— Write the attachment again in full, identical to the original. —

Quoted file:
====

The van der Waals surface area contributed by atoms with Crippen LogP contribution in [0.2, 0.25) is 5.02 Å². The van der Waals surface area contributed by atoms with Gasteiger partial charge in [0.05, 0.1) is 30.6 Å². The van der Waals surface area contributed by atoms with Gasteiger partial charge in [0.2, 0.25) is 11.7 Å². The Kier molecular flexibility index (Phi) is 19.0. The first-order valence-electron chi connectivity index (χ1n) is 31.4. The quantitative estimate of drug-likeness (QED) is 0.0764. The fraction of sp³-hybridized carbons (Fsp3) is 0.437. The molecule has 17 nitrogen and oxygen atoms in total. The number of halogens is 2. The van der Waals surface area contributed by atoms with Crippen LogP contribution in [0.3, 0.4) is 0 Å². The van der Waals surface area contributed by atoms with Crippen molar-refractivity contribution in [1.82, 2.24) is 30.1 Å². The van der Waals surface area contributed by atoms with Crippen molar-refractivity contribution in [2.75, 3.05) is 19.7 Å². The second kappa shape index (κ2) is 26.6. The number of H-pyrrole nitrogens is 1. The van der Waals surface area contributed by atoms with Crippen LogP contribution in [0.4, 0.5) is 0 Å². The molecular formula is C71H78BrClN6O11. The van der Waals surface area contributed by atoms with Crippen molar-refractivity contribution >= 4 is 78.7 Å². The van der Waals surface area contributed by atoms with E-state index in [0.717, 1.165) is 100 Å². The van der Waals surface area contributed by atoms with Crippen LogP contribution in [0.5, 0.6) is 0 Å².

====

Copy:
The van der Waals surface area contributed by atoms with Crippen LogP contribution in [0.2, 0.25) is 5.02 Å². The van der Waals surface area contributed by atoms with Gasteiger partial charge in [0.05, 0.1) is 30.6 Å². The van der Waals surface area contributed by atoms with Gasteiger partial charge in [0.2, 0.25) is 11.7 Å². The Kier molecular flexibility index (Phi) is 19.0. The first-order valence-electron chi connectivity index (χ1n) is 31.4. The quantitative estimate of drug-likeness (QED) is 0.0764. The fraction of sp³-hybridized carbons (Fsp3) is 0.437. The molecule has 17 nitrogen and oxygen atoms in total. The number of halogens is 2. The van der Waals surface area contributed by atoms with Crippen LogP contribution in [0.3, 0.4) is 0 Å². The van der Waals surface area contributed by atoms with Crippen molar-refractivity contribution in [1.82, 2.24) is 30.1 Å². The van der Waals surface area contributed by atoms with Crippen molar-refractivity contribution in [2.75, 3.05) is 19.7 Å². The second kappa shape index (κ2) is 26.6. The number of H-pyrrole nitrogens is 1. The van der Waals surface area contributed by atoms with Crippen LogP contribution in [0.4, 0.5) is 0 Å². The molecular formula is C71H78BrClN6O11. The van der Waals surface area contributed by atoms with Crippen molar-refractivity contribution >= 4 is 78.7 Å². The van der Waals surface area contributed by atoms with E-state index in [0.717, 1.165) is 100 Å². The van der Waals surface area contributed by atoms with Crippen LogP contribution in [0.5, 0.6) is 0 Å².